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But from the homestead not too far they fare,
When showers hang like to fall, nor, east winds nigh,
Confide in heaven, but 'neath the city walls
Safe-circling fetch them water, or essay
Brief out-goings, and oft weigh-up tiny stones,
As light craft ballast in the tossing tide,
Wherewith they poise them through the cloudy vast.
This law of life, too, by the bees obeyed,
Will move thy wonder, that nor sex with sex
Yoke they in marriage, nor yield their limbs to love,
Nor know the pangs of labour, but alone
From leaves and honied herbs, the mothers, each,
Gather their offspring in their mouths, alone
Supply new kings and pigmy commonwealth,
And their old court and waxen realm repair.
Oft, too, while wandering, against jagged stones
Their wings they fray, and 'neath the burden yield
Their liberal lives: so deep their love of flowers,
So glorious deem they honey's proud acquist.
Therefore, though each a life of narrow span,
Ne'er stretched to summers more than seven, befalls,
Yet deathless doth the race endure, and still
Perennial stands the fortune of their line,
From grandsire unto grandsire backward told.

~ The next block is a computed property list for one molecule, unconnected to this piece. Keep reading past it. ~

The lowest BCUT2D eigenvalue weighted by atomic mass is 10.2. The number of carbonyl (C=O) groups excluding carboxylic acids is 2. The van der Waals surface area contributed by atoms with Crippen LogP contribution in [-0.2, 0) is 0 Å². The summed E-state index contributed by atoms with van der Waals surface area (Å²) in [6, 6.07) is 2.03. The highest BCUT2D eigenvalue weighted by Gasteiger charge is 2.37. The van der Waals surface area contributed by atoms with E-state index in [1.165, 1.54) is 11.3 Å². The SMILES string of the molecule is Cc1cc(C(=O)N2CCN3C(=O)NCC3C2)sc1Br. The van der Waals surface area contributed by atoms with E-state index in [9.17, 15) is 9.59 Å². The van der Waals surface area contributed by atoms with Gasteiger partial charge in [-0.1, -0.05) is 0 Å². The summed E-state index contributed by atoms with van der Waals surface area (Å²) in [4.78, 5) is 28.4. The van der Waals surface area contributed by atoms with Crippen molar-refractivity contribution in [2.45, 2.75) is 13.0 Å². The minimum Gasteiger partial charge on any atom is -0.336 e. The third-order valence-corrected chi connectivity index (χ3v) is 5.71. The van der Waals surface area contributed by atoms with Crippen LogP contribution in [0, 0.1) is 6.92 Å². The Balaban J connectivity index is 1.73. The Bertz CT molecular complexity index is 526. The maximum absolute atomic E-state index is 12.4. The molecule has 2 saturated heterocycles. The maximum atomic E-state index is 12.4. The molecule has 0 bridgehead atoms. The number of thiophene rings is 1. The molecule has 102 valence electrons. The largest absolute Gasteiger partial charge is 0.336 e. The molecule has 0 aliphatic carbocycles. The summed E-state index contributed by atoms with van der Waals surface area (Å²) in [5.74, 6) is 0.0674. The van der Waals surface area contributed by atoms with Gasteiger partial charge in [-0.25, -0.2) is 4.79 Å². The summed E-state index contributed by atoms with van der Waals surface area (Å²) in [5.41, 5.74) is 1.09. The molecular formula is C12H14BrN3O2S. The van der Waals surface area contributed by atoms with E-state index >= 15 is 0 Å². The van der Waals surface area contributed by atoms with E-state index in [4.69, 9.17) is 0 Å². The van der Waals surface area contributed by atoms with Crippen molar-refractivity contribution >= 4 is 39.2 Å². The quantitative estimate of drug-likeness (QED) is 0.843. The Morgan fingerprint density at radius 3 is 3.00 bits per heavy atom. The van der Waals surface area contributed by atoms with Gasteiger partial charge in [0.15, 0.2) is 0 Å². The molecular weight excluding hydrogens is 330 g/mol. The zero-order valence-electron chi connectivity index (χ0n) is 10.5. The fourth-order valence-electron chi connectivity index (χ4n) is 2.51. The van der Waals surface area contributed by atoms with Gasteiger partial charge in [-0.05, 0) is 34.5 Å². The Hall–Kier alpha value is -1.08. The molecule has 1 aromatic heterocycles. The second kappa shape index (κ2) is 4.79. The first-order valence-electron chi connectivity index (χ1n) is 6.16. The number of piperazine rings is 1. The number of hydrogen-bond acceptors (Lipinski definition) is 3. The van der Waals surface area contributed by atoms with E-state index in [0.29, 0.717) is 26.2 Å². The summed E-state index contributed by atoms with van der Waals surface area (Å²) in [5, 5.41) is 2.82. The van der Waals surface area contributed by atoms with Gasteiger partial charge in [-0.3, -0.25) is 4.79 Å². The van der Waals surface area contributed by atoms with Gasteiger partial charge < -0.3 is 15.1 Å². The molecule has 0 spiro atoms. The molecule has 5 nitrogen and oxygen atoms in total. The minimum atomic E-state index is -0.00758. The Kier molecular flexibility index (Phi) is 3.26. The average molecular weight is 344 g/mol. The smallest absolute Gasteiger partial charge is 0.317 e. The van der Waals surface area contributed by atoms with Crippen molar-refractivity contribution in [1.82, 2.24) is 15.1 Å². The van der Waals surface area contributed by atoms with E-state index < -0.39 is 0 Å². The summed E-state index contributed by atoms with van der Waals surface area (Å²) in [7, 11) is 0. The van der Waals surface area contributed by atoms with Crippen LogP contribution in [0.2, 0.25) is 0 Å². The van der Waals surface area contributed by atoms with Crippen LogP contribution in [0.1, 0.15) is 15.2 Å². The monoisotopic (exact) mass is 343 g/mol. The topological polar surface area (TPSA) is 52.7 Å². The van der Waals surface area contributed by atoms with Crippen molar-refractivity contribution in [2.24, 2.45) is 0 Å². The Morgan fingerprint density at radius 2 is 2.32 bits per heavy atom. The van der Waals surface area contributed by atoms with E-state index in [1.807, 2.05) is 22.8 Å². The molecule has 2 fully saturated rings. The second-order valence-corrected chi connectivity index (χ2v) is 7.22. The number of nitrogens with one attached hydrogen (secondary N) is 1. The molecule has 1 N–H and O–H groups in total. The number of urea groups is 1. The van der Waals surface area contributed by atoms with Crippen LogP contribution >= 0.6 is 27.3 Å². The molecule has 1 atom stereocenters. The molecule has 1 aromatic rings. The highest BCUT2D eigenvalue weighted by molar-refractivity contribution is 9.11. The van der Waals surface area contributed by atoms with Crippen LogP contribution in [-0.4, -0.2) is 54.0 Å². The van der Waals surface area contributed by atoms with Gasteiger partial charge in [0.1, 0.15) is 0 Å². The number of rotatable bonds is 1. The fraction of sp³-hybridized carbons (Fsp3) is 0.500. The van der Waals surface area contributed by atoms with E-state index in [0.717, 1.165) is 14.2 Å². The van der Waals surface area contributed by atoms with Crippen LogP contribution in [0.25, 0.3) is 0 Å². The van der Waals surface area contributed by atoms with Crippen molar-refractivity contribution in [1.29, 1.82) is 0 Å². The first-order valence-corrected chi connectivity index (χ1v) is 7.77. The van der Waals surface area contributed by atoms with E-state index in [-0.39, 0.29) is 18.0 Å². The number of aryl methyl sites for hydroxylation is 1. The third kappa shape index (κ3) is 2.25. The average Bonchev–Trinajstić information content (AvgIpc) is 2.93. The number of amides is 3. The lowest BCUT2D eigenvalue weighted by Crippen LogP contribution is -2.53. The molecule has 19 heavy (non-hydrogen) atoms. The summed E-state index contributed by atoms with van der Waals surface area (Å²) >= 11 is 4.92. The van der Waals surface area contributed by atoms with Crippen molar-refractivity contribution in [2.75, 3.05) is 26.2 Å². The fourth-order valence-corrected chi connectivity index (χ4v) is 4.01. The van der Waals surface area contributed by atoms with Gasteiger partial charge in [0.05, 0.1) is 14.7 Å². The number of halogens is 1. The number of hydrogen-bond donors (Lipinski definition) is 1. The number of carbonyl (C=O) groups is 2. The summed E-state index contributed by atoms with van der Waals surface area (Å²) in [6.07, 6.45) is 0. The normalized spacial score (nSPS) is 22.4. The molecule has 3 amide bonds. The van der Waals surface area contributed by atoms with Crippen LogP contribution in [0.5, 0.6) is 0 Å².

Moreover, not Aegyptus, nor the realm
Of boundless Lydia, no, nor Parthia's hordes,
Nor Median Hydaspes, to their king
Do such obeisance: lives the king unscathed,
One will inspires the million: is he dead,
Snapt is the bond of fealty; they themselves
Ravage their toil-wrought honey, and rend amain
Their own comb's waxen trellis. He is the lord
Of all their labour; him with awful eye
They reverence, and with murmuring throngs surround,
In crowds attend, oft shoulder him on high,
Or with their bodies shield him in the fight,
And seek through showering wounds a glorious death.

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hide References (3 total)
  • Commentary references to this page (2):
    • John Conington, Commentary on Vergil's Aeneid, Volume 2, 11.647
    • John Conington, Commentary on Vergil's Aeneid, Volume 2, 9.401
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